To which someone who has waited all summer for the Henry campaign to kick into gear might reply: “Great. Where are your specifics?” The press releases that have trickled from the Henry campaign over the last few months haven’t really captured the public’s imagination. One, addressing Henry’s support for the development of the Omnisource property, seemed to come a few months too late.

Henry is the first to admit that some of his ideas definitely fall into the “not flashy but solid” category. He plans to call for a citywide educator/employer summit, to get all the schools of higher education and secondary education in the same room with a good cross section of the city’s current and potential employer base. “Our employers now, and our potential employers, are saying they don’t have a skilled workforce in their particular areas of expertise. I want to get them all together and say ‘okay educators, these are the jobs we currently have in our community, these are the potential jobs, now how can we create skills to meet those?’”

He plans to create a not-for-profit governmental group purchasing organization. For 15 years, Henry ran a multi-hospital system, with 49 hospitals all cooperating for purchasing because they all bought the same thing. Since cities and counties all buy the same thing, he believes a similar regional group purchasing organization could work for all the cities and counties in Northeast Indiana, and save them a lot of money.

He’d also like to see a social service summit, something the city hasn’t seen since the Ivan Lebamoff days. Henry says he’d like to see what can be done to improve effectiveness and efficiency, eliminate any duplication of services, and investigate where they’re falling short in serving the community.

“No, they’re not big, sexy items,” he laughs. “The media in general has said to me ‘Tom, you need to get more aggressive.’ But look, running a city, a lot of it is nose to the grindstone work. Not everything is going to be a big splash. Something like Harrison Square, yes, but it took several years for that to happen. Now, are all my ideas big, splashy stuff? No, but these are things that need to be done.”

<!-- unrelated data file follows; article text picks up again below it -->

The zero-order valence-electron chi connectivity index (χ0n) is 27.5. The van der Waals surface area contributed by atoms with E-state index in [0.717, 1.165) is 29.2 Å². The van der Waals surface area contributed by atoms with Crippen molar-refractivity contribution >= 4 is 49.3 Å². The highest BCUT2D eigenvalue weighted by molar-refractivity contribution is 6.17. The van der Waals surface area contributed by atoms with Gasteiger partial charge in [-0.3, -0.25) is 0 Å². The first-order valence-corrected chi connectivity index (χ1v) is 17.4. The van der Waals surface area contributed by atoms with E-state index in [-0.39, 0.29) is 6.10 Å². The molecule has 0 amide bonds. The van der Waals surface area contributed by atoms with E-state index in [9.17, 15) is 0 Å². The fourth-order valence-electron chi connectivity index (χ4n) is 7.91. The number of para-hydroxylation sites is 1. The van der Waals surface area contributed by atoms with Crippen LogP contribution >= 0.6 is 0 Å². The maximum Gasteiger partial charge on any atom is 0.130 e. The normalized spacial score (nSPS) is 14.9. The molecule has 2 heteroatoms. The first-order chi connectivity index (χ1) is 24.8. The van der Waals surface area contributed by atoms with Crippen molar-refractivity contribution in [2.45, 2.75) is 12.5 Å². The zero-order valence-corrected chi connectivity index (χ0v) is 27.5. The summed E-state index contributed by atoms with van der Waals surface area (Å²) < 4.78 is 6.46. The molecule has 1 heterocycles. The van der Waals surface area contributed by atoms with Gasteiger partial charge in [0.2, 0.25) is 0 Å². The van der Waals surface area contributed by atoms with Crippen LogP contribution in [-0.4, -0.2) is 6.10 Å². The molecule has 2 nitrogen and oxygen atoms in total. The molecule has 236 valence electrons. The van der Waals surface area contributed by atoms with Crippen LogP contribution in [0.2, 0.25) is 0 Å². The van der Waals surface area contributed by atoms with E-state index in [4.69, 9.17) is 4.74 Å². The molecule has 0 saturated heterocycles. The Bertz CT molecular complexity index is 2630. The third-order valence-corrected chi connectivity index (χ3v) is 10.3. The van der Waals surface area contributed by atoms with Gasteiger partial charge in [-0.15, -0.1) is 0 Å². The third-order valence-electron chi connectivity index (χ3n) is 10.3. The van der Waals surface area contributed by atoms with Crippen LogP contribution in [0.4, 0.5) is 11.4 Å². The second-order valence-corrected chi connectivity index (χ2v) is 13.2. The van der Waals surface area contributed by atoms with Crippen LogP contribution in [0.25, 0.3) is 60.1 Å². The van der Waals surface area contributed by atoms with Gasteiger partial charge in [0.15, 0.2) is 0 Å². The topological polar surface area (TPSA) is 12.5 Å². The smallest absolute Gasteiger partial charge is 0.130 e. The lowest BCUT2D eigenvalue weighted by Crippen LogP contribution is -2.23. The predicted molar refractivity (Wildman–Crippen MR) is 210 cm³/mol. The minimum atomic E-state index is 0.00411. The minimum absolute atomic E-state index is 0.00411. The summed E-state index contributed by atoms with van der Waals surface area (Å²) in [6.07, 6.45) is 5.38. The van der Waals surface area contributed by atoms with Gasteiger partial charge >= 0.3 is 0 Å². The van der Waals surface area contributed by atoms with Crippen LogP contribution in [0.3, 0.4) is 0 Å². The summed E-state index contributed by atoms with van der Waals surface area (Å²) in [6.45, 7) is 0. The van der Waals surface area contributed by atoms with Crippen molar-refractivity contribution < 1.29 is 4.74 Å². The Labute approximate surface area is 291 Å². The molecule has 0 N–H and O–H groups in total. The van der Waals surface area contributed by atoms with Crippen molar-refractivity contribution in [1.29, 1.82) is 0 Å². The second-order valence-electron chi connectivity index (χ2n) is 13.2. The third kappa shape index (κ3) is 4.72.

Henry wants to make inclusiveness and diversity a focus of his administration should he become mayor, making it a point to meet with as many segments of Fort Wayne’s minority community as possible. “I’ve met with the Hispanic community, met with the Asian community, met with the black community,” he says. “A lot of them feel very alienated. We need to get past that. We need to remember that this whole country was founded on the principles of freedom, of working and living together. I’m going to try very very hard to offer opportunities for more inclusiveness.”

“We’ve made attempts at diversity workshops and seminars, and that’s fine,” he continues. “But I think a lot of it has been hit-and-miss. I think we really need to create a position in the administration dealing with diversity, and actually working with the various cultures in our community to help them.”

As the post-Labor Day campaign season kicks in to high gear, Henry is aware that he has a tough fight ahead of him. So far, Henry has taken the high ground with regard to Matt Kelty’s legal troubles, opting not to make any public statements. He realizes that what happened to Nelson Peters in the primaries could happen to him in the election. If voters think that Kelty’s legal problems mean Henry will automatically win, Henry’s supporters might not go to the polls, then Henry loses. “Voter overconfidence,” he says. “That worries my campaign a lot.”

Henry also loses if he can’t get voters excited about his campaign, and he hopes that people will be able to see his genuine passion for the city and its people as the race to the November election begins in earnest. But Henry knows change can’t happen overnight. He points to Dick Lugar’s term as mayor of Indianapolis, when the decision was made to revitalize that city’s downtown. It took decades, but slowly, step-by-step, things changed. “If we know it’s the right thing to do for our community, then we just do it,” he says. “We have so much potential, and so much opportunity. We’re the second largest city in the state. A quarter of a million people. We can involve this whole community. Get a large enough group of people dedicated to a common cause, and it can get done.”